First, this is shot beautifully, the music is lovely, and a nicely told piece of history. It is a piece of history I had no idea of; growing up JFK was revered, King was honored above most, but RFK? I knew he was assassinated. After viewing this I want to know more. But even more than that I want to know why I have never heard of Chief Albert Lutuli who was the first African to win the Nobel Peace Prize in 1960. Okay, I realize I have never spent a lot of time studying South Africa but why is Mandela held up, outside of SA as the only mover and shaker there? According to Tami Gold, Lutuli is held as a hero not just of South Africa but the whole continent.
I am not going to be lucid on this topic because my mind is racing a bit from the images, the voices, and the emotions the film raised in me.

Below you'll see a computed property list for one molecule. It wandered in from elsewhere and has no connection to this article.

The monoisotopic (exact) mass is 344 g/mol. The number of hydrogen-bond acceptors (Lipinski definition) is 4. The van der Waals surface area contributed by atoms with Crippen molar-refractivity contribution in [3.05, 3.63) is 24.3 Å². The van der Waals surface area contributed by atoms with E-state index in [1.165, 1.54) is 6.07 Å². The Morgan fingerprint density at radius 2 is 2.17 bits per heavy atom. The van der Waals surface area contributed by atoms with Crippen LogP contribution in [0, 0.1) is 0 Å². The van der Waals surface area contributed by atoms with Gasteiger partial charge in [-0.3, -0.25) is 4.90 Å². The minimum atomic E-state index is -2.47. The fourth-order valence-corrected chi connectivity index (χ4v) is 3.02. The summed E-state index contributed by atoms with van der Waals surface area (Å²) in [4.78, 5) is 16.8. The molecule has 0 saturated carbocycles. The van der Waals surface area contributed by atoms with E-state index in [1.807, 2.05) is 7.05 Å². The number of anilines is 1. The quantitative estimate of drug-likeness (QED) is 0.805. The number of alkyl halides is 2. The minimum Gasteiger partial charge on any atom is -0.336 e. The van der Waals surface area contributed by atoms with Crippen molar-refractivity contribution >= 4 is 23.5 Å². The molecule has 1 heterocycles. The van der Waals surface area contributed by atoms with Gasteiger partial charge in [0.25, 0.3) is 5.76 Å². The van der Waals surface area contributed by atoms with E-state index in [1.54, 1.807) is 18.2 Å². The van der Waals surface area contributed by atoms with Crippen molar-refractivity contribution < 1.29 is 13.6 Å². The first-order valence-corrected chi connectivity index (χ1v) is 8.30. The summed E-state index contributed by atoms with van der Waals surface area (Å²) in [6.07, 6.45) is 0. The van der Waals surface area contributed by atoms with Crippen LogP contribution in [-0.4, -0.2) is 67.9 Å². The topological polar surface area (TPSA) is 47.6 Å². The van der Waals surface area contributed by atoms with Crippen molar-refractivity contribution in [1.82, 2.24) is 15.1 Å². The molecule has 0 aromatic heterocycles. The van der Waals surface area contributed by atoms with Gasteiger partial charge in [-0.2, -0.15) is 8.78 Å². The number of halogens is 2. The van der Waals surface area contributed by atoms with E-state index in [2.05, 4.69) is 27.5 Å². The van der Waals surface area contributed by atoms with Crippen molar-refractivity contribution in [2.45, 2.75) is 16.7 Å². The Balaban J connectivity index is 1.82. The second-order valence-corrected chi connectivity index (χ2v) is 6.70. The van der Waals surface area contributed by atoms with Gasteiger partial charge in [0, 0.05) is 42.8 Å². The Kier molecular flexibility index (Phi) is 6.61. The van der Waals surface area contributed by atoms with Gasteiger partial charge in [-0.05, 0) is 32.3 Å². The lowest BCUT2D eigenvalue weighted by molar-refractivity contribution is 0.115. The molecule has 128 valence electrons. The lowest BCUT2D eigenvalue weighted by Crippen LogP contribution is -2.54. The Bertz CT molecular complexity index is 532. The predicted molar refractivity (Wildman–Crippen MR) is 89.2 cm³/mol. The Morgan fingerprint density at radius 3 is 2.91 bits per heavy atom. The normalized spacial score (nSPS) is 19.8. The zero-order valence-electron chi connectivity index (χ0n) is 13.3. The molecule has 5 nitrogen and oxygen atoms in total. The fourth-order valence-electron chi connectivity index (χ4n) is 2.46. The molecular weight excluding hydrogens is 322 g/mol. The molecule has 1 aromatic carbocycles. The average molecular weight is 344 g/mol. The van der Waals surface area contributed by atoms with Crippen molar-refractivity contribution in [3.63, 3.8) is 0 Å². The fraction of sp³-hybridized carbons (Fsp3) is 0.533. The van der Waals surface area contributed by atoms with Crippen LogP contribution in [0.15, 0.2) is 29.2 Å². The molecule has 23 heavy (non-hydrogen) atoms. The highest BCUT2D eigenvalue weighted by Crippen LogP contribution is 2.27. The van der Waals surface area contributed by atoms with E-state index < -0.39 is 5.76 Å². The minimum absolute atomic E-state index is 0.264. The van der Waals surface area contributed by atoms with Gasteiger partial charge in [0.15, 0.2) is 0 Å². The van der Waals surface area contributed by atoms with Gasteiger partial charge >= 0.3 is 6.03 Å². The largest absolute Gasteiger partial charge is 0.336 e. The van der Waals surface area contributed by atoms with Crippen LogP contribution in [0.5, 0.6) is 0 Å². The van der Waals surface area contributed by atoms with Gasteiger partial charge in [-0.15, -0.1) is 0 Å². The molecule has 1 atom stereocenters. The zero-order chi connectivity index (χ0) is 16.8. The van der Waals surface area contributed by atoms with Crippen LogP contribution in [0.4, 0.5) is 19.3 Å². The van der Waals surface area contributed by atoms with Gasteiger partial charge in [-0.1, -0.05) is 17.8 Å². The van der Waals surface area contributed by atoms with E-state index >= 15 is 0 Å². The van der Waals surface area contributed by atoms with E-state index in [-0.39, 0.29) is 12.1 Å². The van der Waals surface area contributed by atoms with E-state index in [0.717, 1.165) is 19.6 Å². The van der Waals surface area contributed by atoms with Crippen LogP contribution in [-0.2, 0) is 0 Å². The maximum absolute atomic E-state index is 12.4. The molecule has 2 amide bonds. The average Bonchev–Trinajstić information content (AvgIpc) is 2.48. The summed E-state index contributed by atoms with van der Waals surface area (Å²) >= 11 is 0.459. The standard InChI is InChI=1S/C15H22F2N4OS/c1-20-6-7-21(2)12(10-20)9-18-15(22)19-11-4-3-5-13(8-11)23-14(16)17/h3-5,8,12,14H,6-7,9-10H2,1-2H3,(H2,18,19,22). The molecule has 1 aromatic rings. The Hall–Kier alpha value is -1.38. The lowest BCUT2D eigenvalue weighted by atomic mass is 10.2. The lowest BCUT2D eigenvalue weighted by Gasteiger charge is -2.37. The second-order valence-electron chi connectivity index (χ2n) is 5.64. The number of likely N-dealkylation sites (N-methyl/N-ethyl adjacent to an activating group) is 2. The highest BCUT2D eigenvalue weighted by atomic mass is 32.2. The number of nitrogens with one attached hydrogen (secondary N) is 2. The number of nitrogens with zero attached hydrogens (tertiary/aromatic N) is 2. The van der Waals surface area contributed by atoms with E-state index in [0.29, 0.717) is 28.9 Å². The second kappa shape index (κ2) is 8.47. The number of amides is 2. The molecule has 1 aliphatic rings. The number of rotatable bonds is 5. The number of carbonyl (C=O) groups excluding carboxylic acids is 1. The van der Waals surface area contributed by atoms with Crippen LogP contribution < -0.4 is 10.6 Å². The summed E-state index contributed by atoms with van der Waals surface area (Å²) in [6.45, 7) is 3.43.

From Day of Affirmation Speech, delivered at Cape Town University, June 6, 1966:
In many ways this is how I see the world which is why I think of even small acts, words as important. Recently I was thinking about this while doing an assignment for my Certificate Program in Victim Advocacy; it included a selection of examples where racism and other prejudice were being displayed. My answers never included silence even when it could have cause major problems. In reality I have sometimes been silent when safety is an issue, or am just at a loss. I don't want that to be continue to be the case. I will continue to say something every time, because I believe in the power of a ripple.